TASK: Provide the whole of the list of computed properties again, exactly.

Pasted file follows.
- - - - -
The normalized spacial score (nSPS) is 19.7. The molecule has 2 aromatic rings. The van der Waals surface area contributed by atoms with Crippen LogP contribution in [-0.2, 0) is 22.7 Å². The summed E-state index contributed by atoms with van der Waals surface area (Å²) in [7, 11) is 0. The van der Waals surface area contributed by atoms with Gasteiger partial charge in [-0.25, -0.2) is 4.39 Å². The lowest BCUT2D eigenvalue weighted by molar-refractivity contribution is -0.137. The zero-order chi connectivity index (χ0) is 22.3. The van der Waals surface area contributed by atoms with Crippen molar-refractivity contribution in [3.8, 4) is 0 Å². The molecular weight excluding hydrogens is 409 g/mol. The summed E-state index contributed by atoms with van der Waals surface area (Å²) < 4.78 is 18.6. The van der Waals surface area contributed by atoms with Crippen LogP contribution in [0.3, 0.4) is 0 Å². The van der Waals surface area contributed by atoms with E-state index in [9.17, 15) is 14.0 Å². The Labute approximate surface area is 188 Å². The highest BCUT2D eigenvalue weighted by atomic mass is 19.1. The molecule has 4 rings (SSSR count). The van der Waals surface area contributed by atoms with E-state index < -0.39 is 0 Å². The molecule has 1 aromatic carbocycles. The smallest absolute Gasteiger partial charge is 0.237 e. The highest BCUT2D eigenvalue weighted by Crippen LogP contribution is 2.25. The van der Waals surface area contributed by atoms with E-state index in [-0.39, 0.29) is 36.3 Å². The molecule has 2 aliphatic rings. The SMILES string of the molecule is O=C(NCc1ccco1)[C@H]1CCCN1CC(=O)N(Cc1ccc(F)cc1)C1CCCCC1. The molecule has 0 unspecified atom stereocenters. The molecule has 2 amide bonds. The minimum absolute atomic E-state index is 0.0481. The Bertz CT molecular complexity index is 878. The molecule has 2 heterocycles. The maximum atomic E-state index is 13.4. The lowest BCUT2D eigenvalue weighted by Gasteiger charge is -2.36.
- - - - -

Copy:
The normalized spacial score (nSPS) is 19.7. The molecule has 2 aromatic rings. The van der Waals surface area contributed by atoms with Crippen LogP contribution in [-0.2, 0) is 22.7 Å². The summed E-state index contributed by atoms with van der Waals surface area (Å²) in [7, 11) is 0. The van der Waals surface area contributed by atoms with Gasteiger partial charge in [-0.25, -0.2) is 4.39 Å². The lowest BCUT2D eigenvalue weighted by molar-refractivity contribution is -0.137. The zero-order chi connectivity index (χ0) is 22.3. The van der Waals surface area contributed by atoms with Crippen molar-refractivity contribution in [3.8, 4) is 0 Å². The molecular weight excluding hydrogens is 409 g/mol. The summed E-state index contributed by atoms with van der Waals surface area (Å²) < 4.78 is 18.6. The van der Waals surface area contributed by atoms with Crippen LogP contribution in [0.3, 0.4) is 0 Å². The van der Waals surface area contributed by atoms with E-state index in [9.17, 15) is 14.0 Å². The Labute approximate surface area is 188 Å². The highest BCUT2D eigenvalue weighted by atomic mass is 19.1. The molecule has 4 rings (SSSR count). The van der Waals surface area contributed by atoms with E-state index < -0.39 is 0 Å². The molecule has 1 aromatic carbocycles. The smallest absolute Gasteiger partial charge is 0.237 e. The highest BCUT2D eigenvalue weighted by Crippen LogP contribution is 2.25. The van der Waals surface area contributed by atoms with E-state index in [-0.39, 0.29) is 36.3 Å². The molecule has 2 aliphatic rings. The SMILES string of the molecule is O=C(NCc1ccco1)[C@H]1CCCN1CC(=O)N(Cc1ccc(F)cc1)C1CCCCC1. The molecule has 0 unspecified atom stereocenters. The molecule has 2 amide bonds. The minimum absolute atomic E-state index is 0.0481. The Bertz CT molecular complexity index is 878. The molecule has 2 heterocycles. The maximum atomic E-state index is 13.4. The lowest BCUT2D eigenvalue weighted by Gasteiger charge is -2.36.